Investors often ask about methods for selecting under valued securities.  We all know that buying at low price-earning multiple, versus  the average is a good measure, providing that the company is showing proper growth trends.  The economic climate around various industries also contributes to price vs. earnings considerations.  Book value is a very interesting area.  It can be very important or quite insignificant.  It is quite important on financial issues for instance they average acquisition price in bank takeovers runs in the 3 times book value zone.  A recent example of this would be Maryland’s Merchantile Bankshares when PNC CORP acquired them.  For that reason, a well-run bank situation presents genuine promise to the patient investor who pays under 1½ time book value.  Since we are still in a consolidated period in the banking industry this tool should be very useful to the regional bank investor.  Incidentally, this designation carries into the “super regionals” because when one of the “giants” moves into a new area, they must acquire an operation that is large enough to justify its presence in the over operation.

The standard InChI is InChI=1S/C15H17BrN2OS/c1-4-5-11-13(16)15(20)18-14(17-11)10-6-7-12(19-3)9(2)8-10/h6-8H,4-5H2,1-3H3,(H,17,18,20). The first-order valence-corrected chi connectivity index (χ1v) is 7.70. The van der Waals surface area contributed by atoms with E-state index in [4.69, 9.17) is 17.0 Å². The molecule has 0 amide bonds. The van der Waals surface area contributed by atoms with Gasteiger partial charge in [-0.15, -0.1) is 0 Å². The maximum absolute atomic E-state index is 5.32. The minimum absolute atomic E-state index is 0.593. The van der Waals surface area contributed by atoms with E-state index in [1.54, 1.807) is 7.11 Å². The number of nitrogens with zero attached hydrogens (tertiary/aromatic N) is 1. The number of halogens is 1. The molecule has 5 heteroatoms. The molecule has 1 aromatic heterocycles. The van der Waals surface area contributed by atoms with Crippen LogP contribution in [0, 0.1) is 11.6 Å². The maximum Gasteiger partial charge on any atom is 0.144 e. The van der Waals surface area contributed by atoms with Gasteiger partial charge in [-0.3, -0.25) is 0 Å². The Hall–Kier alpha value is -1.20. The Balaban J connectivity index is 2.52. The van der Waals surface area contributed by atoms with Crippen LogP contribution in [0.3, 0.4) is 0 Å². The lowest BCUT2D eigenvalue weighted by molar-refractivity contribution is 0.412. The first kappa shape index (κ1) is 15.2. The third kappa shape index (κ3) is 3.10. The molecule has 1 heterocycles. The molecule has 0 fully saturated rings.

Some analysts feel that life insurance companies represent great stories of value and consistent growth.  I am a member of this school.  The important thing here is not to overlook the “inventory” when computing the book value.  After utilizing the conventional method, be sure to adjust upward or downward for the business in force.  Based on my long observation, a number of $20 per thousand on whole life and $3 per thousand on term is a reasonable course to follow.  You will find that $30 book values turn into $50 adjusted book values.  My use of the word “inventory” was deliberate.  These policies cause the premiums that grow the companies.

There are different applications used in every industry.  I cited the banks and life insurance companies to illustrate this fact.  Talk with your broker and use his research material to develop a plan and set of “yardsticks” on other industries.